Beans.5t per hectare will incorporate in its grain. It also adds nitrogen in a complex form which is less likely to leach than. In China. However.curriculum-press. It can do so because a prokaryote – Anabaena – lives inside its leaves (Fig 3) Termites require a large amount of protein in their diets. taking carbon from the termites in return. Then. Generally though legumes are valuable. This might protect the enzyme by maintaining a very low level of oxygen in their cells. The residues are broken down by decomposers. The bacteria can then fix nitrogen. The rest has to come from the soil. Anabaena in fern leaf Photosynthetic cells(fern) Filament of Anabaena Fern leaf section Heterocyst Photosythetic cell (Anabaena) Nitrogen fixation occurs in special cells (heterocysts). These bacteria are able to fix nitrogen. they are able to use some of the plant’s sugars. This slows down the diffusion of oxygen into the cells.uk Bacteria of the genus Rhizobium secrete substances into the soil that stimulate roots of leguminous plants (eg peas. These are then available for next season's crop. Even soyabeans may be net removers of nitrogen. Interestingly. which has a huge affinity for the gas. thus reducing problems such as eutrophication. ferns containing the nitrogen – fixing Anabaena are cultivated and ploughed back into the fields to act as an organic fertilizer. straw and pods. they benefit from the presence of mutualistic. Azotobacter species also produce large quantities of an extracellular polysaccharide slime layer. Proteins. amino acids and other nitrogen – containing organic compounds are broken down. The aquatic fern Azolla is the only fern that can fix nitrogen. slowly releasing nitrates back into the soil. either from natural stores or from fertilizers. peanuts and chickpeas do not usually produce a net N loss – they fix more than is removed at harvest. about 200kgN per hectare. Fig 3. This is not always the case. beans. spirochaete bacteria which live in their guts. It is also the case that ploughing in legume residues reduces the need for artificial nitrogen fertilizers that are energy intensive to produce. but they feed on wood which is low in protein. when we plough the crop residue back in. the net effect is that we have added nitrogen to the soil. But it will have fixed only 90kg N per hectare. Significance of fixation It is commonly believed that all legume crops are a GOOD THING because they fix nitrogen. 2 . Heterocysts only possess photosystem I (which just generates ATP) whereas the other cells have both photosystem I and photosystem II (which generates oxygen when light energy is used to split water in order to supply H2 for reducing carbon dioxide). clover) to form nodules.co. The bacteria do need a source of oxygen – they have to aerobically respire – but they do this by binding oxygen very tightly to leghaemoglobin. for example. The bacteria enter the nodules which oxygen cannot enter or enters very slowly. In return.177 Nitrogen Fixation Bio Factsheet www. It has been estimated that a good soyabean crop which yields 2. nitrogen fertilizers. leghaemoglobin is found only in the nodules and is not produced by either the bacterium or the plant when grown alone. Azotobacter species protect their nitrogenase by having extremely high rates of metabolic activity.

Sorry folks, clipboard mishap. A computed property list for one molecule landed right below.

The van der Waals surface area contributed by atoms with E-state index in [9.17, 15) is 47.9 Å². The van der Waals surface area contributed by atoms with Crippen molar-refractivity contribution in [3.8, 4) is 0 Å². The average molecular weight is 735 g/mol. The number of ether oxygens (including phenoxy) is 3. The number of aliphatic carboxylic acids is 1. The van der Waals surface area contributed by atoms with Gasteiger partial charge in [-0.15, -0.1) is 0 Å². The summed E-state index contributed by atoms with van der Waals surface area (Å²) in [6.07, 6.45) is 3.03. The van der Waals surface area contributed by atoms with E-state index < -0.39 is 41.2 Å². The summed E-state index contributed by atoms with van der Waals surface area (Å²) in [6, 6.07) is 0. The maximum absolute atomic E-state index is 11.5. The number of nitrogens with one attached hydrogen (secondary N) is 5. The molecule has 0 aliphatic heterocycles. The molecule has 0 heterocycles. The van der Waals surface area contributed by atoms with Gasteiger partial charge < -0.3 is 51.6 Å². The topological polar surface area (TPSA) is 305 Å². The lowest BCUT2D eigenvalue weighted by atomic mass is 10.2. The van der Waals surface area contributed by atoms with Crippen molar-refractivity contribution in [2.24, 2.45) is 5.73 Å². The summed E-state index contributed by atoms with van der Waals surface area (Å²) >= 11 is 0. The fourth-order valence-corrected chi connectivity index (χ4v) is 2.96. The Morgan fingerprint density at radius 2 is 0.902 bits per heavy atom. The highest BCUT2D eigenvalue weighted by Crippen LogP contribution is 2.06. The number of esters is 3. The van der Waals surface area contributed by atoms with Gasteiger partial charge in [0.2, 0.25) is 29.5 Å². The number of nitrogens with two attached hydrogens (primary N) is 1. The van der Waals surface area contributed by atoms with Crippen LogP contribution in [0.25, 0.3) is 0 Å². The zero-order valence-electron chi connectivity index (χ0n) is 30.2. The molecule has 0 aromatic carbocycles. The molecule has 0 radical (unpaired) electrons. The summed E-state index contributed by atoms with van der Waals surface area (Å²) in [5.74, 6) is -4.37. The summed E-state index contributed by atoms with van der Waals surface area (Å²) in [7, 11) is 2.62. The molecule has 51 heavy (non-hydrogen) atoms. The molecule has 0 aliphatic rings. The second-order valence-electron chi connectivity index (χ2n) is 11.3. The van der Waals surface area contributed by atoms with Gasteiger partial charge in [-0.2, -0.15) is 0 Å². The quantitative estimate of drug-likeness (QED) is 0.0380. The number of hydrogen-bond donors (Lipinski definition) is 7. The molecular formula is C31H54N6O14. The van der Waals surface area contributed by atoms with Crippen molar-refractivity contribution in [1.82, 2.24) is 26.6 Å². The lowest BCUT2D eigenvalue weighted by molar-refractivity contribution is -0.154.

(ii) Fern can obtain nitrogen from Anabaena. Curriculum Press. ISSN 1351-5136 3 . Filament of Anabaena Heterocyst Photosythetic cell (Anabaena) (a) What is the significance of each of the following: (i) heterocysts are thick walled and have no chloroplasts (ii) Azolla can grow in nutrient-deficient water (b) Suggest why nitrogen – fixing plants are often found in nitrogen – deficient soils but are less commonly found in fertile soils Answers 1. The diagram shows some of the processes involved in nitrogen fixation by bacteria inside root nodules of a leguminous plant. (a) (i) Nitrogen fixation occurs inside the heterocysts. 105 King Street. Outline the potential benefits that this would bring. enzyme-substrate complexes no longer formed. Crop growth in nitrogen –deficient soils. Thick walls stop oxygen entering. or transmitted. stored in a retrieval system. nitrogen – fixing genes can be transferred into crop plants. TF1 1NU. Explain how sodium ions would affect the activity of nitrogenase. Less need for N fertilisers/less pollution/eutrophication/ ref to Haber process. (c) Sodium ions bind to enzyme at a site other than active site. In nitrogen –deficient soils there is a competitive advantage in using ATP in this way. (c) Sodium ions act as a non-competitive inhibitor of the enzyme nitrogenase. Chloroplasts would photosynthesise/release oxygen. a prokaryotic nitrogen – fixing organism living inside the leaves of Azolla.curriculum-press. provided that their school is a registered subscriber.177 Nitrogen Fixation Typical exam Questions Bio Factsheet www. The diagram shows Anabaena. this changes the shape of the active site. without the prior permission of the publisher. No part of these Factsheets may be reproduced. the shape of the active site is no longer complementary to the substrate/nitrogen. Wellington. But not in fertile soils. 2. 2. Oxygen inactivates nitrogenase.co. Pea plant Substance B Amino acid synthesis Amino acid synthesis Bacteria in nodules Respiration of substance B 2H ATP Nitrogen from atmosphere Nitrogenase Substance A (a) Name substances A and B (b) It is hoped that.uk 1. fixation stops. Bio Factsheets may be copied free of charge by teaching staff or students. (b) It takes a lot of ATP to fix nitrogen. Acknowledgements: This Factsheet was researched and written by Kevin Byrne. nitrogen cannot bind to the nitrogenase. someday. a fern which is found on the surface of water in ponds or slow-running streams. Bank House. (a) A = ammonia B = glucose (b) Greater food production. in any other form or by any other means. Shropshire.